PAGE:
Female Consciousness in Jane Eyre

Before a discussion about the work, it may be rather helpful for us to have a look at the author and her background. The Victorian Era, which began in the year 1837 when Queen Victoria came into power and ended in 1901,is characterized as the age of domestic excellence, epitomized by Queen Victoria who represented a kind of femininity centered on the family, motherhood and respectability. Everything in the Victorian society is defined. Every person has specific roles that they have to play, thus the social classes. But not only so, genders make a key difference too. Queen Victorian during that era had set the suppressive impression that all women should basically reproduce like her and take care of domestic household businesses like her.
Women’s voice in the Victorian society was not very strong either. In the Victorian Era, married women were stripped of all legal rights. After marriage, Victorian brides abandoned all rights to property and personal wealth, leaving these to their husbands. Women were legally incompetent and irresponsible, as defined by law.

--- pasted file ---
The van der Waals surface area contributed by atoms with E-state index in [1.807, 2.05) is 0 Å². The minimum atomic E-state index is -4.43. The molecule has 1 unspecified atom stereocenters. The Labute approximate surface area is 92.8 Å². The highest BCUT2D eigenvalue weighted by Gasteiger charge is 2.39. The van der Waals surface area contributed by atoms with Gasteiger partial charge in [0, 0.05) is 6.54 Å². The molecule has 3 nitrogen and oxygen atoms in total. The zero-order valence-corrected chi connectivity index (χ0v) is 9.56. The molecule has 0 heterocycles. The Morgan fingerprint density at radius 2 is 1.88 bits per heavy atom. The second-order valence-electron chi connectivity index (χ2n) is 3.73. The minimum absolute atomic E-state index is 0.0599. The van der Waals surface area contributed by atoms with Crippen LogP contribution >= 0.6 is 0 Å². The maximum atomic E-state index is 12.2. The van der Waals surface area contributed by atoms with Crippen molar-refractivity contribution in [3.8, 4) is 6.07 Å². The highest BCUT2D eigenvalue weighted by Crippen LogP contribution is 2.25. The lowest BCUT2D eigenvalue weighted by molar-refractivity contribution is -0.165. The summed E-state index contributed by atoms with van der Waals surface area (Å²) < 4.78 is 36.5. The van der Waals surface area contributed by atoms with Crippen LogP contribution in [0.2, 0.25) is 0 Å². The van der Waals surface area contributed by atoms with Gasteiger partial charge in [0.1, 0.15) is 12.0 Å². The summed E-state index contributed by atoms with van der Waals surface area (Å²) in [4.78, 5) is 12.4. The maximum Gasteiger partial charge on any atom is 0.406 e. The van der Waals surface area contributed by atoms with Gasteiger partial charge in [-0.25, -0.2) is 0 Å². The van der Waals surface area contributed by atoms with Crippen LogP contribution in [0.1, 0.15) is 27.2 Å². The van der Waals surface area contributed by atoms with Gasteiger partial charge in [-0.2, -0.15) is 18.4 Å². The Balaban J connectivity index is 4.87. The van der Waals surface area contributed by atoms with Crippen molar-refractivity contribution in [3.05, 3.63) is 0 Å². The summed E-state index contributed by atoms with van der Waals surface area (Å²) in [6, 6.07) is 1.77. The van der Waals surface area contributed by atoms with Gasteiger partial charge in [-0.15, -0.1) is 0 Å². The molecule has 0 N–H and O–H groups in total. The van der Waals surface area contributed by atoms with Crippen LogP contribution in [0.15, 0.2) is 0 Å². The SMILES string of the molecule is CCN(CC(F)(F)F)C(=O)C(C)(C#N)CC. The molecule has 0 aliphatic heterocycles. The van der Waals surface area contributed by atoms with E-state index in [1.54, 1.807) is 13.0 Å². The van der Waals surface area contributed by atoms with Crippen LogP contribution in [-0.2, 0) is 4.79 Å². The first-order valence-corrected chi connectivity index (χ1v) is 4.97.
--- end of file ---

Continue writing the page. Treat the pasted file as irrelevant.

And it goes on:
In Margaret Fuller’s opinion,

What Woman needs is not as a woman to act or rule, but as a nature to grow, as an intellect to discern, as a soul to live freely and unimpeded, to unfold such powers as were given her. If fewer talents were given her, yet if allowed the free and full employment of these, so that she may render back to the giver his own with usury, she will not complain; instead, she will bless and rejoice in her earthly birth-place, her earthly lot.( Fuller, 256 )

Charlotte lived in the age of Victoria. At that period, England had started its
bourgeois democratic reform. At the time when it was published in 1847, the working class was organizing political protests in England, asking for rights to vote. Charlotte belonged to such a class. With the disappearance of this class, she and her family lost economic status and social status. To Charlotte she had only two choices, one was to adapt...